FRIDAY, April 8 (HealthDay News) -- Many patients diagnosed with
lung cancer -- as well as their family caregivers -- continue to
smoke even though doing so may jeopardize their recovery and
long-term health outcome, says a study sponsored by the U.S.
National Cancer Institute.
Researchers report that nearly one in five recently diagnosed
lung cancer patients continues to light up, which can make them
feel guilty or socially stigmatized.
"The biggest obstacle is fatalism, the belief that it is too late to quit smoking so why bother," said Kathryn E. Weaver, study lead author and assistant professor of social sciences and health policy at Wake Forest Baptist Medical Center in Winston-Salem, N.C.
"There are benefits to be gained by quitting that have important implications for survival, response to treatments, and quality of life," she said.
The findings point to the need for family support, counseling
and medication to help patients and/or family caregivers overcome
their addiction and adopt healthy lifestyle choices, said
The study was recently published in
Cancer Epidemiology, Biomarkers & Prevention.
The researchers looked at 742 cancer patients and caregivers at
multiple sites and found that 18 percent of smokers with lung
cancer failed to quit after their diagnosis. Smoking is the leading
cause of lung cancer.
Among a subset of smokers with colorectal cancer, which is not
strongly associated with tobacco use, 12 percent of the patients
An even higher proportion of the patients' family caregivers
also kept on smoking -- 25 percent of those caring for lung cancer
patients and 20 percent of those caring for colorectal cancer
patients, the researchers found.
Most of the caregivers were middle-aged females and were often
spouses of the patients. In some cases, both the patient and the
caregiver continued smoking.
If family caregivers see the cancer patient quit, they're more
likely to quit themselves, Weaver said. But if either the patient
or caregiver continues to smoke, it can trigger issues of guilt,
stigma or blame, she added.
Continued smoking increases the likelihood of developing a
secondary cancer and can interfere with treatment, the researchers
Another clinical reason to stop smoking, said Dr. Norman H.
Edelman, chief medical officer of the American Lung Association, is
that chronic obstructive pulmonary disorder (COPD) usually
accompanies lung cancer, making it more difficult to breathe.
Continued smoking exacerbates COPD, he said.
Also, research has suggested that nicotine may be a co-promoter
in generating lung cancer, so continual exposure to nicotine might
work against chemotherapy treatments, Edelman said.
Given that more than 80 percent of some 200,000 lung cancer
cases diagnosed annually in the United States are smoking-related,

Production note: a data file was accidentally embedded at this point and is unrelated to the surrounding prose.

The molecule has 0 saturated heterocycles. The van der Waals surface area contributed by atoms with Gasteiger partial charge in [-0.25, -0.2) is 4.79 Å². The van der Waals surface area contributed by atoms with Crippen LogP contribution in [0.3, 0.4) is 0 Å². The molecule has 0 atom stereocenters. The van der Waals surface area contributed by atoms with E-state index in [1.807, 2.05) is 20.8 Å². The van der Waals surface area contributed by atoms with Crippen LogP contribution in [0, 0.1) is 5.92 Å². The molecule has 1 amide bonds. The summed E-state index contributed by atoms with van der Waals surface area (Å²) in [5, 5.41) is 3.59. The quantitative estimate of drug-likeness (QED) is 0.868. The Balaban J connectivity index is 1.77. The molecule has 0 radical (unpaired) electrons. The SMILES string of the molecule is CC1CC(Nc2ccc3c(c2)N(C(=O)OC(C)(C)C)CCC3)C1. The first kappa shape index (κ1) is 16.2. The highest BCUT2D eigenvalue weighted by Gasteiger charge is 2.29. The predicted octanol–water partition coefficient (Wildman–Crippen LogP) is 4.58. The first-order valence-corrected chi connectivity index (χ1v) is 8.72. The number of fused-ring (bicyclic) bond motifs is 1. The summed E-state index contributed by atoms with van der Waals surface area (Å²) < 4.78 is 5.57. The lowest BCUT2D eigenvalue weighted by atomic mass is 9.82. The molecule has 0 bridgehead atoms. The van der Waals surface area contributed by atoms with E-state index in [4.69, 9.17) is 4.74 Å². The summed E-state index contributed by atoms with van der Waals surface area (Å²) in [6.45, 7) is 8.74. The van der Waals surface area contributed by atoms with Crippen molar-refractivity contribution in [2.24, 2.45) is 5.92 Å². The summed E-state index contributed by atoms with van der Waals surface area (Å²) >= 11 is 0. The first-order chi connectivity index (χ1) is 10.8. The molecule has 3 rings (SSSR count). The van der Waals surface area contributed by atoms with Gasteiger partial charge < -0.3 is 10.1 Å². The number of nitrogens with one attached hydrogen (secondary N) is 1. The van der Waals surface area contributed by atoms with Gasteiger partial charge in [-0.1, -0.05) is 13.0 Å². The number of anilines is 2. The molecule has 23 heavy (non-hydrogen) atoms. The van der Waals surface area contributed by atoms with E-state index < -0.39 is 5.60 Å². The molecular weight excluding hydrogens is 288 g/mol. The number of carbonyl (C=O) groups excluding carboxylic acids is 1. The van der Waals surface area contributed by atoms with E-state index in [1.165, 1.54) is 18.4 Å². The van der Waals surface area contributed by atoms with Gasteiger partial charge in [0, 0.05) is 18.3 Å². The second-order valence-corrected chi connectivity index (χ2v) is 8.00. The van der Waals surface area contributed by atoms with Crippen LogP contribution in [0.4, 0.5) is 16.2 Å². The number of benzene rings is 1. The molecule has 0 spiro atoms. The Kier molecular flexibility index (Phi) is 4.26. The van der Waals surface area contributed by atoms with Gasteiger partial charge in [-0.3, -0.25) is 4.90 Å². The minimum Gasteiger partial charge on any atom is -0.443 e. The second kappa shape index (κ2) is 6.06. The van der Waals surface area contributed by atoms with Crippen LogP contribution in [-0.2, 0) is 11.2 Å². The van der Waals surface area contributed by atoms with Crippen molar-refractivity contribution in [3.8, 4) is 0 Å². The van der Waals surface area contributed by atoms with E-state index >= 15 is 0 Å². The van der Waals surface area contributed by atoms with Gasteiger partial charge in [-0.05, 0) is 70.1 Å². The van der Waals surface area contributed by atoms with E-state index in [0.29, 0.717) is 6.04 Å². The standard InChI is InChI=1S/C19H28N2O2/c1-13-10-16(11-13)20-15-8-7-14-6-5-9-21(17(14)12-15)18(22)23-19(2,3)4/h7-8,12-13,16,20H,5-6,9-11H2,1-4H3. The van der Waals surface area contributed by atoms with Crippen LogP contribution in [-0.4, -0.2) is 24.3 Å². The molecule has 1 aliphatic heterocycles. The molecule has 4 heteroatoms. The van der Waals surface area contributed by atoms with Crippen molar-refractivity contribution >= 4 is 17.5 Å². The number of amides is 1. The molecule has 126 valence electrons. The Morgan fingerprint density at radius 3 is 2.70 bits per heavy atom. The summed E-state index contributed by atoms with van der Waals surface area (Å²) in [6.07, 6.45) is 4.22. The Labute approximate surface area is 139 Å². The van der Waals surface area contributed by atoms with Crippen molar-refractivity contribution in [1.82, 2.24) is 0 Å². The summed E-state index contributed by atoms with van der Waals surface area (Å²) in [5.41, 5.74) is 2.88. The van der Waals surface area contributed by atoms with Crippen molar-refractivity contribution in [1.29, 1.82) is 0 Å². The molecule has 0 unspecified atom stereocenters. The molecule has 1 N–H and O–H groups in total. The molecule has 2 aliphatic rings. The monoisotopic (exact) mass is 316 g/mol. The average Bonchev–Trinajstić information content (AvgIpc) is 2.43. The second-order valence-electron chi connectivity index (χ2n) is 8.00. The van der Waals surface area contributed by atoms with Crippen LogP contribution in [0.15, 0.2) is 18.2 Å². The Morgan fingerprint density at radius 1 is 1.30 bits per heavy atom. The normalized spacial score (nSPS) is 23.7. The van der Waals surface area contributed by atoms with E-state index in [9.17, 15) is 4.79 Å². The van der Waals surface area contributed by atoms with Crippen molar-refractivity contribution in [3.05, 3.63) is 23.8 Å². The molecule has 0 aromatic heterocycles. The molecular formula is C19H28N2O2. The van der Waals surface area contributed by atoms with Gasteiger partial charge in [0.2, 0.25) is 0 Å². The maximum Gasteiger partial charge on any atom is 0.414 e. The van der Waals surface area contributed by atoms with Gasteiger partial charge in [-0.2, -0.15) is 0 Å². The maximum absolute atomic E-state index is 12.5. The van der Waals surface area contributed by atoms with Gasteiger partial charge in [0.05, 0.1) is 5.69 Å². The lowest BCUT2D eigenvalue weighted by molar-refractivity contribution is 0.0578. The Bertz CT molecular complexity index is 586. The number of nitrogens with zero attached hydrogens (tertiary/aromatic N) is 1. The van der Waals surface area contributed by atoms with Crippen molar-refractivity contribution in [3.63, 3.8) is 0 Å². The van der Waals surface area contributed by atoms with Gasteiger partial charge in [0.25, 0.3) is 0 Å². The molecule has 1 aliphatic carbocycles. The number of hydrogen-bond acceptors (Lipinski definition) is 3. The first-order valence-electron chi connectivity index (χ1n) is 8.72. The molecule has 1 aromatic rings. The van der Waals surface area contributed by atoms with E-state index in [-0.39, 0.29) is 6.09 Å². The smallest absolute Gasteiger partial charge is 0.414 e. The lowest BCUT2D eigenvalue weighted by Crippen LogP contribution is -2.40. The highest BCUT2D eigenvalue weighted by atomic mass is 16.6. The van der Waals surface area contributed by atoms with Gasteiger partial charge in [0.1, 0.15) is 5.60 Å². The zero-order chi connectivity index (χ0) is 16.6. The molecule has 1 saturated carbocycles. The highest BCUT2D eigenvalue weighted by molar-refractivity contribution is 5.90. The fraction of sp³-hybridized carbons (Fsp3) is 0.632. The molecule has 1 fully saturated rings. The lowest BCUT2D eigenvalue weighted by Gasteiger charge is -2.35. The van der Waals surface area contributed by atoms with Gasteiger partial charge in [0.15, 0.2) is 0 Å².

he said the complex dynamics of why so many smokers don't quit
needs to be better understood.
Even patients highly motivated to stop for good often need
substantial support, he added.
Weaver said the stressful period following diagnosis of lung
cancer can create a "teachable moment" for physicians, nurses and
other health care professionals to discuss smoking cessation with
the patient and family members, and offer encouragement and
resources to quit.
"My long term goal is to develop more effective interventions that can be delivered in the oncology setting, said Weaver.
Janine Cataldo, an assistant professor and researcher in
physiological nursing and gerontology at the University of
California San Francisco, is developing tools that measure the
quality of life and impact of social stigma on lung cancer patients
who continue smoking.
"For a smoker to have lung cancer and be unable to quit speaks to the power of nicotine addiction," said Cataldo. The average lung cancer patient is 55 years old and typically has tried and failed to quit smoking several times, she added.
Continued smoking has serious repercussions for lung cancer
patients, she said. Patients may develop appetite loss, fatigue,
cough or coughing up of blood, pain and poor sleep, said Cataldo.
Self-esteem suffers too, and anxiety and depression may also
develop, she said.
Cataldo is developing a six-month intervention that focuses on
three key components: nicotine replacement therapy to ease
withdrawal symptoms; a computerized calling system for monthly
phone counseling and weekly follow-up; and creation of a smoke-free
"The immediate benefits of quitting smoking are easier breathing, increased circulation and improved efficacy of cancer treatments," said Cataldo. "People find that once they quit, they have an increased joy of life, no matter how much they believed in the myth that they would miss cigarettes."
The U.S. Centers for Disease Control and Prevention lists
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